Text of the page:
The National Archives History Office continues to celebrate Women’s History Month with stories of former employees. Today’s post comes from Kaitlin Errickson.
Elizabeth B. Drewry was a key member of the National Archives staff during her many years of service and became a leading woman in the field of archives.
Drewry attended George Washington University, where she earned both her B.A. and M.A. degree. She later earned her doctorate from Cornell University in 1933.
After a few years of teaching at Penn Hall Junior College in Chambersburg, PA, she joined the National Archives as a reference supervisor in 1936.
Drewry specialized in American and World War I history and worked on compiling the records of World War I. In 1942, the Government Printing Office published her book Historical Units of the First World War.
Drewry wanted to help make the National Archives better and more efficient, so she led the effort to get all federal records under a uniform retention and disposal system throughout the 1950s.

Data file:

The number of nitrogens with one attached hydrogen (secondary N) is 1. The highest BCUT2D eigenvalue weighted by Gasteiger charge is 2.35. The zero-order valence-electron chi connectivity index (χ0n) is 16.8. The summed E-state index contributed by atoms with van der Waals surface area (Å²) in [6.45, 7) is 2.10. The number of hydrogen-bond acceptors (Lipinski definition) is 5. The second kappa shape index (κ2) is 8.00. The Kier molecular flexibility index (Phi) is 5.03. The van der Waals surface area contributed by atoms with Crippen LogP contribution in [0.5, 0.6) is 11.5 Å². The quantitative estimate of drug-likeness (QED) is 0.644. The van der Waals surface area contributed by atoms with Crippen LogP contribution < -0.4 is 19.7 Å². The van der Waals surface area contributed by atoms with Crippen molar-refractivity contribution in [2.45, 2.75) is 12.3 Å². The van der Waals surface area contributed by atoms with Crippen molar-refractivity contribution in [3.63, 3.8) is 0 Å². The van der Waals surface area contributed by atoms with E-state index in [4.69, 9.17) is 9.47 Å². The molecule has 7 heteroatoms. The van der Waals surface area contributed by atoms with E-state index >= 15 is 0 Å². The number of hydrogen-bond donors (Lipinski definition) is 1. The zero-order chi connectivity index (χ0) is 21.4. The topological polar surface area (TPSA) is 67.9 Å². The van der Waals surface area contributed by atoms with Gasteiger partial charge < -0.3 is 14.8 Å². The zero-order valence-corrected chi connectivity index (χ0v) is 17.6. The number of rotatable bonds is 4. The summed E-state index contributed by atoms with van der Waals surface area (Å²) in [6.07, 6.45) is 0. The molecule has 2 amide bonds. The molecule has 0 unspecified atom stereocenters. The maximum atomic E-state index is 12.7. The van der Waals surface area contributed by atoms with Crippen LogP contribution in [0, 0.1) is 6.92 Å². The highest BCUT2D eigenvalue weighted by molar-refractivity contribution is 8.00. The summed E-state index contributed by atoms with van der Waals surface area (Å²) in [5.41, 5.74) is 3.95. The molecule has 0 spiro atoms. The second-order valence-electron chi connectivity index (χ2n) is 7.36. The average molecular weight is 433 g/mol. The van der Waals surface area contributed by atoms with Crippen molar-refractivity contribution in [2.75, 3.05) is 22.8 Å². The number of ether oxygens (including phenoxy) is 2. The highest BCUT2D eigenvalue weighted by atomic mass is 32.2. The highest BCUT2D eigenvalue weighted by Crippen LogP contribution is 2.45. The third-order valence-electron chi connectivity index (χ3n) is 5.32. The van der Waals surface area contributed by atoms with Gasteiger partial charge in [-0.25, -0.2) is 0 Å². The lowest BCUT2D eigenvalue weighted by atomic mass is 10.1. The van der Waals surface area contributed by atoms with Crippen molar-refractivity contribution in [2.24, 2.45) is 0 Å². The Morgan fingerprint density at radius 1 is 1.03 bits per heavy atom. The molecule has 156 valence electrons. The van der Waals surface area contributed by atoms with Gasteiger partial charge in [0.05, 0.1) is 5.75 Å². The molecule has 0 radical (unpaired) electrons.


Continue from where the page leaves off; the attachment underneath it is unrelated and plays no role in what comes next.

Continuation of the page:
She left the main National Archives in Washington, DC, to work at the Franklin D. Roosevelt Presidential Library and Museum in Hyde Park, NY, where she stayed from 1961 until her retirement in 1969.
While working at the library, Drewry made even more progress for women in the archival profession. Her friend and colleague Lynn Bassanese said that Drewry—the first woman to head a Presidential library—was instrumental in raising money for the Eleanor Roosevelt wings, which were completed in 1972.
President Roosevelt had hoped that one day his library would include his wife’s papers. By 1962, Eleanor’s papers had built up to over an astounding 3 million pages! The wing additions wouldn’t have been completed as quickly without the efforts of Drewry—a woman’s effort to display a woman’s life work.
Her extraordinary work in records management while at the National Archives also earned her the Federal Women’s Award, which was presented to her by President Lyndon B. Johnson in 1965.
Elizabeth Drewry was a leader for women during her career at the National Archives. Through her hard work, she left her mark and a blazed a trail for women throughout the National Archives.